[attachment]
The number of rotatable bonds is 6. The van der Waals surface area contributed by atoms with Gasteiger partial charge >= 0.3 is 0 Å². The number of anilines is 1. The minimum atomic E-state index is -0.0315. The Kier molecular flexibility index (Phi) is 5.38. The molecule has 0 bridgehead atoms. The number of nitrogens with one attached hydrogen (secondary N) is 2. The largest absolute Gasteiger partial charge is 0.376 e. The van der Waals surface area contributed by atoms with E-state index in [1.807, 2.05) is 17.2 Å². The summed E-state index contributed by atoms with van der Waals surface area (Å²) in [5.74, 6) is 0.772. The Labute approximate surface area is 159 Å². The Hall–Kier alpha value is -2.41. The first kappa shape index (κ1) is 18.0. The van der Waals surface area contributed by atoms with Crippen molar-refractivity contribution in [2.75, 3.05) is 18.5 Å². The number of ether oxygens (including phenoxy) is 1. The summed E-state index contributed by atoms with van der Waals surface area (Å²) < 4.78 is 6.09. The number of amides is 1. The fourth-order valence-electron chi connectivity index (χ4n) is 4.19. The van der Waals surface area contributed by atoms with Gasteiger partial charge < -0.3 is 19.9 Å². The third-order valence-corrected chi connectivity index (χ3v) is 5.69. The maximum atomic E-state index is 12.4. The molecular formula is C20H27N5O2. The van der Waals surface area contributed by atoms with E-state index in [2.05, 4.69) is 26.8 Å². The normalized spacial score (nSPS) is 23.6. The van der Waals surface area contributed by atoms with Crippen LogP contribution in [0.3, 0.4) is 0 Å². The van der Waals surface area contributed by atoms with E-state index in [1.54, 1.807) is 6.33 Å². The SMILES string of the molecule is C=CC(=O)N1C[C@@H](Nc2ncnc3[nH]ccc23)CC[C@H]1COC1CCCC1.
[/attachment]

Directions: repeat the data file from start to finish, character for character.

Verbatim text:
The number of rotatable bonds is 6. The van der Waals surface area contributed by atoms with Gasteiger partial charge >= 0.3 is 0 Å². The number of anilines is 1. The minimum atomic E-state index is -0.0315. The Kier molecular flexibility index (Phi) is 5.38. The molecule has 0 bridgehead atoms. The number of nitrogens with one attached hydrogen (secondary N) is 2. The largest absolute Gasteiger partial charge is 0.376 e. The van der Waals surface area contributed by atoms with E-state index in [1.807, 2.05) is 17.2 Å². The summed E-state index contributed by atoms with van der Waals surface area (Å²) in [5.74, 6) is 0.772. The Labute approximate surface area is 159 Å². The Hall–Kier alpha value is -2.41. The first kappa shape index (κ1) is 18.0. The van der Waals surface area contributed by atoms with Crippen molar-refractivity contribution in [2.75, 3.05) is 18.5 Å². The number of ether oxygens (including phenoxy) is 1. The summed E-state index contributed by atoms with van der Waals surface area (Å²) < 4.78 is 6.09. The number of amides is 1. The fourth-order valence-electron chi connectivity index (χ4n) is 4.19. The van der Waals surface area contributed by atoms with Gasteiger partial charge < -0.3 is 19.9 Å². The third-order valence-corrected chi connectivity index (χ3v) is 5.69. The maximum atomic E-state index is 12.4. The molecular formula is C20H27N5O2. The van der Waals surface area contributed by atoms with E-state index in [2.05, 4.69) is 26.8 Å². The normalized spacial score (nSPS) is 23.6. The van der Waals surface area contributed by atoms with Crippen LogP contribution in [0.3, 0.4) is 0 Å². The van der Waals surface area contributed by atoms with E-state index in [1.54, 1.807) is 6.33 Å². The SMILES string of the molecule is C=CC(=O)N1C[C@@H](Nc2ncnc3[nH]ccc23)CC[C@H]1COC1CCCC1.